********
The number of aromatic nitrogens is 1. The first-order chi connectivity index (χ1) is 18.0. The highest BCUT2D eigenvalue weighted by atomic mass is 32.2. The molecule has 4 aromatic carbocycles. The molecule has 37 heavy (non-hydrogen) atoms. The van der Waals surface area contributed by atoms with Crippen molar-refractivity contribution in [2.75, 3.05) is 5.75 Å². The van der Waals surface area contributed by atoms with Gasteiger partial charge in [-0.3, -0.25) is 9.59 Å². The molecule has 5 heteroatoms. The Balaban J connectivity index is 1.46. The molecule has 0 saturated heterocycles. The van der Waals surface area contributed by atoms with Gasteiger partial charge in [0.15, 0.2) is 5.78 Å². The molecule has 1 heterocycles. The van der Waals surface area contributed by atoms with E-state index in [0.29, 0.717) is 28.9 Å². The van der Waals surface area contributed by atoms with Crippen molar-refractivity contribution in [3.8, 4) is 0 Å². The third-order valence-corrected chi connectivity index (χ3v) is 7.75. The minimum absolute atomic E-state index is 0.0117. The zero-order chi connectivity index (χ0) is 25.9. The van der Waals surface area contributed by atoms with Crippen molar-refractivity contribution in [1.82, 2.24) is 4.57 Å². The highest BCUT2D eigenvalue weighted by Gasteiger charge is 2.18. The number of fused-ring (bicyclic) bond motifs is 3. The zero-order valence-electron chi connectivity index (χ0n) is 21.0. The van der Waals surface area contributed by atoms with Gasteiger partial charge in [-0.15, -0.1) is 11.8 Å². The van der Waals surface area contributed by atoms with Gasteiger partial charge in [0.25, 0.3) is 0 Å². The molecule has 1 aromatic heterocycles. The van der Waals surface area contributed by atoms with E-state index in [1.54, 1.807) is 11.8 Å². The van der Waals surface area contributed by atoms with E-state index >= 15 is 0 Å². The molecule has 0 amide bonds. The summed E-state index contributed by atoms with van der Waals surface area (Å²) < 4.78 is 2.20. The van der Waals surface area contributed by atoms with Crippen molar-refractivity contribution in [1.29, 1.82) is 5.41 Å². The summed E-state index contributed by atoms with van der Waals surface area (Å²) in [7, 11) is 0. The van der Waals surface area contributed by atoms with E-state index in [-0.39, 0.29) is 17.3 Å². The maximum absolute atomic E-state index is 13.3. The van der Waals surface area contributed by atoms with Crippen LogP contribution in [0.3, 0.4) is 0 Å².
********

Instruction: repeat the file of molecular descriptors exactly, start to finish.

The number of aromatic nitrogens is 1. The first-order chi connectivity index (χ1) is 18.0. The highest BCUT2D eigenvalue weighted by atomic mass is 32.2. The molecule has 4 aromatic carbocycles. The molecule has 37 heavy (non-hydrogen) atoms. The van der Waals surface area contributed by atoms with Crippen molar-refractivity contribution in [2.75, 3.05) is 5.75 Å². The van der Waals surface area contributed by atoms with Gasteiger partial charge in [-0.3, -0.25) is 9.59 Å². The molecule has 5 heteroatoms. The Balaban J connectivity index is 1.46. The molecule has 0 saturated heterocycles. The van der Waals surface area contributed by atoms with Gasteiger partial charge in [0.15, 0.2) is 5.78 Å². The molecule has 1 heterocycles. The van der Waals surface area contributed by atoms with E-state index in [0.29, 0.717) is 28.9 Å². The van der Waals surface area contributed by atoms with Crippen molar-refractivity contribution in [3.8, 4) is 0 Å². The third-order valence-corrected chi connectivity index (χ3v) is 7.75. The minimum absolute atomic E-state index is 0.0117. The zero-order chi connectivity index (χ0) is 25.9. The van der Waals surface area contributed by atoms with Crippen molar-refractivity contribution in [1.82, 2.24) is 4.57 Å². The highest BCUT2D eigenvalue weighted by Gasteiger charge is 2.18. The number of fused-ring (bicyclic) bond motifs is 3. The zero-order valence-electron chi connectivity index (χ0n) is 21.0. The van der Waals surface area contributed by atoms with Gasteiger partial charge in [-0.15, -0.1) is 11.8 Å². The van der Waals surface area contributed by atoms with Gasteiger partial charge in [0.25, 0.3) is 0 Å². The molecule has 1 aromatic heterocycles. The van der Waals surface area contributed by atoms with E-state index in [1.54, 1.807) is 11.8 Å². The van der Waals surface area contributed by atoms with E-state index >= 15 is 0 Å². The molecule has 0 amide bonds. The summed E-state index contributed by atoms with van der Waals surface area (Å²) < 4.78 is 2.20. The van der Waals surface area contributed by atoms with Crippen molar-refractivity contribution in [1.29, 1.82) is 5.41 Å². The summed E-state index contributed by atoms with van der Waals surface area (Å²) in [7, 11) is 0. The van der Waals surface area contributed by atoms with E-state index in [-0.39, 0.29) is 17.3 Å². The maximum absolute atomic E-state index is 13.3. The van der Waals surface area contributed by atoms with Crippen LogP contribution in [0.3, 0.4) is 0 Å².